Europe’s agriculture industry is being urged to reduce meat and dairy production after research suggested it has surpassed safe limits for greenhouse emissions. A report from Rural Investment Support For Europe (RISE) supports Greenpeace’s campaign to drastically reduce global meat and dairy production by 2050 to keep the Paris climate agreement on track.
“We need to be thinking about exponential changes.”Getting the U.S. back on boardThe American politicians at the conference, who typically came from liberal cities and blue states like New York and Washington, had a more immediate concern: Trying to persuade the rest of the world that the United States hasn’t completely abandoned the fight, despite the fact that President Trump has vowed to withdraw from the Paris Agreement on climate change.
Wetland soil carbon, accumulated over millennia and now being released to the atmosphere at an accelerating pace, cannot be regained within the next few decades, which are a critical window for addressing climate change.
Tree-planting, restoring wetlands and using chemicals to take carbon dioxide from the air will all be needed to reduce the UK’s greenhouse gases in line with government plans, scientists have said.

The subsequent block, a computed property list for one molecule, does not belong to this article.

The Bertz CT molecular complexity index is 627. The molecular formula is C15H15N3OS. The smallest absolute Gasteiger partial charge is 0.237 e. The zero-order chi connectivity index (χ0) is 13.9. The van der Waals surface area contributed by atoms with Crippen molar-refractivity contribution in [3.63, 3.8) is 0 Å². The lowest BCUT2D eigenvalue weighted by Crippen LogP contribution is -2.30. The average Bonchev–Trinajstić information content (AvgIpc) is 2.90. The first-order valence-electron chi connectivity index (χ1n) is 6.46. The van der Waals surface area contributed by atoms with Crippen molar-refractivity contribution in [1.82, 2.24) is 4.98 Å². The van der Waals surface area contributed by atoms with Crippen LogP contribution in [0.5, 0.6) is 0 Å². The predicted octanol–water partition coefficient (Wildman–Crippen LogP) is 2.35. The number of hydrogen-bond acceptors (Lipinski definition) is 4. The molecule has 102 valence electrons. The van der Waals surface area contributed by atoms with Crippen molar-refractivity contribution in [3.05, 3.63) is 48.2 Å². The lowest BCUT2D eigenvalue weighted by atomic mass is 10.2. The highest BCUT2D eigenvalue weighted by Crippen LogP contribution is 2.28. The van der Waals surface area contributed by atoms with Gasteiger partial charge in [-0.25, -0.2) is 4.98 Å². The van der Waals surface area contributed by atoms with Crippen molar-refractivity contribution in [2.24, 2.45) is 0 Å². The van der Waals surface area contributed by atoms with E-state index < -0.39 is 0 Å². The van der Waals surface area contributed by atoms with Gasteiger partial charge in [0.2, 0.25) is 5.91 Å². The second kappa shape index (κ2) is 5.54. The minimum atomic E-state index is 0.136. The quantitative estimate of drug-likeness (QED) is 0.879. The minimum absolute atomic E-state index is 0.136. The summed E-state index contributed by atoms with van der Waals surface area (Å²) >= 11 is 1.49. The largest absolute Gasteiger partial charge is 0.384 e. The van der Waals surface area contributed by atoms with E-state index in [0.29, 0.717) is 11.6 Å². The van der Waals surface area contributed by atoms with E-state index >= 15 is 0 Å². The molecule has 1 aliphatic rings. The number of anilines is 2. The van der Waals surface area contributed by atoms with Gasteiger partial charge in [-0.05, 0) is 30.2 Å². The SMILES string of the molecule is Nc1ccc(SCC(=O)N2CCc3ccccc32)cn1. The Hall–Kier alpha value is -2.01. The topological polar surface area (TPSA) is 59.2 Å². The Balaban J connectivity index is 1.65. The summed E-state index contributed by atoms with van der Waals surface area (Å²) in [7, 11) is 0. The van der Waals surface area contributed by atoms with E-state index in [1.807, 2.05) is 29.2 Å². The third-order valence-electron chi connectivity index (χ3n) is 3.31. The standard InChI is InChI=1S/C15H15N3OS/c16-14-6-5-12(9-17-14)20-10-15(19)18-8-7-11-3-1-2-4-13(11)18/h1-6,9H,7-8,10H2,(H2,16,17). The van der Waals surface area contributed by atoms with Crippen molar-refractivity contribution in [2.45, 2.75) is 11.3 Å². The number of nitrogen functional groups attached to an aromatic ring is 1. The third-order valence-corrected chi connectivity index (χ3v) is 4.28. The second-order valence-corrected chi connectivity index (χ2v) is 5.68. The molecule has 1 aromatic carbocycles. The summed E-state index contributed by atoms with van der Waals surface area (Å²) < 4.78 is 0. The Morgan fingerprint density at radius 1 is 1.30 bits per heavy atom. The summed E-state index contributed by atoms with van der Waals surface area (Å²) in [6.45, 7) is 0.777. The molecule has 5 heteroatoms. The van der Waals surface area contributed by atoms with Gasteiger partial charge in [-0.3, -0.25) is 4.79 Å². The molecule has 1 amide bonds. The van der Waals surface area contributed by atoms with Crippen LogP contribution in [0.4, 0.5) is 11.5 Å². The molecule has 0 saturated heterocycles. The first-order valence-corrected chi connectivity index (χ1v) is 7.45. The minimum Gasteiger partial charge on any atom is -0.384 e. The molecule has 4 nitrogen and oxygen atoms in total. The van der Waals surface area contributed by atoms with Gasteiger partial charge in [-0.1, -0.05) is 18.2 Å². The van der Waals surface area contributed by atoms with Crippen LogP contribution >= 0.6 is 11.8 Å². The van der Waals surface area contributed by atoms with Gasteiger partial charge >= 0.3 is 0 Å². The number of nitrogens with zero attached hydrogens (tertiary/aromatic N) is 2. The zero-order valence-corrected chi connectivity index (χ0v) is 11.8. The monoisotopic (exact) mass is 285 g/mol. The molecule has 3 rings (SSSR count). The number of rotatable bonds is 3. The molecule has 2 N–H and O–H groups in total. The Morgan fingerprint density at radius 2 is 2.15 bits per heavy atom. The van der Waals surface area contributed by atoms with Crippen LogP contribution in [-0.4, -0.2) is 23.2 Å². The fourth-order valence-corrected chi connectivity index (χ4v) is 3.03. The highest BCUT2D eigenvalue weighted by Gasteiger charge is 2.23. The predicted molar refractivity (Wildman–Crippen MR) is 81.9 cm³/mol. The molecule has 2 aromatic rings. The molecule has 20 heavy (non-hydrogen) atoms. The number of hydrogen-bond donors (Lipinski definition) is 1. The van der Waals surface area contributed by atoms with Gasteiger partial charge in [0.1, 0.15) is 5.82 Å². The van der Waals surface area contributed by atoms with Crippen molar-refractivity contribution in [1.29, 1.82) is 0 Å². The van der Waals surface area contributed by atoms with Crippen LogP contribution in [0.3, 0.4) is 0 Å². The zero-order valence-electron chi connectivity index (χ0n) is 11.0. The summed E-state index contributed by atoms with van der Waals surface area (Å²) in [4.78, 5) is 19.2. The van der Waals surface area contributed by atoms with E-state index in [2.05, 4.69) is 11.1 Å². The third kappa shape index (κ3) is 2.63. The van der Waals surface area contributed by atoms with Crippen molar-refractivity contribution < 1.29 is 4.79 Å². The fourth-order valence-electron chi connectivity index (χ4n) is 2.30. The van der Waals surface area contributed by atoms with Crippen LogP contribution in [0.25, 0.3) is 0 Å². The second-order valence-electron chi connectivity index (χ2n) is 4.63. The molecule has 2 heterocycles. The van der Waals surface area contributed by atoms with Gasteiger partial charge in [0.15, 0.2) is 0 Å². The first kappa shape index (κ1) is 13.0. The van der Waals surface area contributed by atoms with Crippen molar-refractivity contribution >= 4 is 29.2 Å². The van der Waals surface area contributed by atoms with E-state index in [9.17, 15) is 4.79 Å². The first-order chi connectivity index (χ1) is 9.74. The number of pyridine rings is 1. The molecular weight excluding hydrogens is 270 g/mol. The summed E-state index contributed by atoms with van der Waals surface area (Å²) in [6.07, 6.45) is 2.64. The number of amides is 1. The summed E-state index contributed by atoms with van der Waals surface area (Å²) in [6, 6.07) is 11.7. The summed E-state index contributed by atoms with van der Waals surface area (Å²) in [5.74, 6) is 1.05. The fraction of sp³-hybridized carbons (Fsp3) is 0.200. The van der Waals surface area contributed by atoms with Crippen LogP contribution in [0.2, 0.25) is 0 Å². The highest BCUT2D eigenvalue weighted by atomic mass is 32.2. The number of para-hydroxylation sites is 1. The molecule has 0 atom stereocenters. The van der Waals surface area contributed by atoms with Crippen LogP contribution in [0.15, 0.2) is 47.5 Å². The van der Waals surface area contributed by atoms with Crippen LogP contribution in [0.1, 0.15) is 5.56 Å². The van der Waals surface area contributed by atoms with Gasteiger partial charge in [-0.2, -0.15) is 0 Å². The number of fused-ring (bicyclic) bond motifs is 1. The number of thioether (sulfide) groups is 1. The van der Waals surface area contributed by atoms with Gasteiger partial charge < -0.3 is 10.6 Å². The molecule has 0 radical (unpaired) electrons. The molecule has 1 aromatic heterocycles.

Huge fields of crops and tracts of forest should be planted across the British countryside to suck carbon dioxide from the atmosphere, according to a new report. “To get to net zero we need to find methods to take 130 million tons of carbon dioxide actively out of the atmosphere every single year.”
“Water management on rice farms needs to be calibrated to balance water use concerns with the climate impacts of both methane and nitrous oxide emissions.” “We now know nitrous oxide emissions from rice farming can be large and impactful,” said Richie Ahuja, a co-author of this study.
Transport is now the sector that contributes most to the UK’s greenhouse gas emissions, and the Committee on Climate Change has urged the government to improve on their current plan to ensure all new diesel and petrol vehicles are banned from 2040.
To learn what gases plastics were releasing, the research team collected samples of the seven most common types of consumer plastic — both newly produced pieces and fragments fished from the ocean — and monitored the objects' gas production while floating in seawater or exposed to air.
"The mechanism of abrupt thaw and thermokarst lake formation matters a lot for the permafrost-carbon feedback this century," said first author Katey Walter Anthony at the University of Alaska, Fairbanks, who led the project that was part of NASA’s Arctic-Boreal Vulnerability Experiment (ABoVE), a ten-year program to understand climate change effects on the Arctic.
There’s no stable system that generates a measurable probability of events to use the past record to plan for the future,” says LeRoy Westerling, a management professor who studies wildfires at UC Merced. “But some things are changing.” Drought and temperature are worse.